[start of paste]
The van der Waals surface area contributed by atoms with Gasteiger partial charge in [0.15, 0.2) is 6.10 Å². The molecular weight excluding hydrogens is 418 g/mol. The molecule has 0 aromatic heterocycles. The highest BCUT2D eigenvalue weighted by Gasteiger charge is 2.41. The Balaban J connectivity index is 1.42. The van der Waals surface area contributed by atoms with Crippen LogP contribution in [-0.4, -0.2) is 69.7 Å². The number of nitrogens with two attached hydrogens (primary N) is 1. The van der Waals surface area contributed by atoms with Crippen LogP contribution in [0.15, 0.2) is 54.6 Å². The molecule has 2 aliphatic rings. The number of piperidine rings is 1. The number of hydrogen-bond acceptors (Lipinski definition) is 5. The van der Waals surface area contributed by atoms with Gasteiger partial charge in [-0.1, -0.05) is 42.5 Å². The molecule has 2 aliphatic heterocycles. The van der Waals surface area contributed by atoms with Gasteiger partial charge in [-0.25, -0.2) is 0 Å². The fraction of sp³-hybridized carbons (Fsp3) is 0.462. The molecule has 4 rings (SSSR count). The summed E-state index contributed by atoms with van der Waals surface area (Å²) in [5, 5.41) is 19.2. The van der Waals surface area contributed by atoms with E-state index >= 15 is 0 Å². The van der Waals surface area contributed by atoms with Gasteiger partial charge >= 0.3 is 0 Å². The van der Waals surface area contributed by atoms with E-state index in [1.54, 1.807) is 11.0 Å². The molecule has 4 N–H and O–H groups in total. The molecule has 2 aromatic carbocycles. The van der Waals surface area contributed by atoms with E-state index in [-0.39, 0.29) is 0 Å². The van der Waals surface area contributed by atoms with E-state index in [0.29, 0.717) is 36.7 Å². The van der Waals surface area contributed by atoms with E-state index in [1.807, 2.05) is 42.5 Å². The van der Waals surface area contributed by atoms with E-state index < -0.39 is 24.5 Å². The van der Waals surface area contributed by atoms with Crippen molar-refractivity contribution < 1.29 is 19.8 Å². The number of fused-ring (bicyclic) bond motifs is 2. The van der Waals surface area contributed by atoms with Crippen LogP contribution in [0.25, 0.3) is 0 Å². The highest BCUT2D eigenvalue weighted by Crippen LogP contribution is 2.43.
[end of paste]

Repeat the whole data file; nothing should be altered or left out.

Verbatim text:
The van der Waals surface area contributed by atoms with Gasteiger partial charge in [0.15, 0.2) is 6.10 Å². The molecular weight excluding hydrogens is 418 g/mol. The molecule has 0 aromatic heterocycles. The highest BCUT2D eigenvalue weighted by Gasteiger charge is 2.41. The Balaban J connectivity index is 1.42. The van der Waals surface area contributed by atoms with Crippen LogP contribution in [-0.4, -0.2) is 69.7 Å². The number of nitrogens with two attached hydrogens (primary N) is 1. The van der Waals surface area contributed by atoms with Crippen LogP contribution in [0.15, 0.2) is 54.6 Å². The molecule has 2 aliphatic rings. The number of piperidine rings is 1. The number of hydrogen-bond acceptors (Lipinski definition) is 5. The van der Waals surface area contributed by atoms with Gasteiger partial charge in [-0.1, -0.05) is 42.5 Å². The molecule has 2 aliphatic heterocycles. The van der Waals surface area contributed by atoms with Gasteiger partial charge in [-0.25, -0.2) is 0 Å². The fraction of sp³-hybridized carbons (Fsp3) is 0.462. The molecule has 4 rings (SSSR count). The summed E-state index contributed by atoms with van der Waals surface area (Å²) in [5, 5.41) is 19.2. The van der Waals surface area contributed by atoms with E-state index >= 15 is 0 Å². The van der Waals surface area contributed by atoms with Gasteiger partial charge >= 0.3 is 0 Å². The van der Waals surface area contributed by atoms with E-state index in [1.54, 1.807) is 11.0 Å². The molecule has 4 N–H and O–H groups in total. The molecule has 2 aromatic carbocycles. The van der Waals surface area contributed by atoms with E-state index in [-0.39, 0.29) is 0 Å². The van der Waals surface area contributed by atoms with E-state index in [0.29, 0.717) is 36.7 Å². The van der Waals surface area contributed by atoms with E-state index in [1.807, 2.05) is 42.5 Å². The van der Waals surface area contributed by atoms with E-state index < -0.39 is 24.5 Å². The van der Waals surface area contributed by atoms with Crippen molar-refractivity contribution < 1.29 is 19.8 Å². The number of fused-ring (bicyclic) bond motifs is 2. The van der Waals surface area contributed by atoms with Crippen LogP contribution in [0.25, 0.3) is 0 Å². The highest BCUT2D eigenvalue weighted by Crippen LogP contribution is 2.43.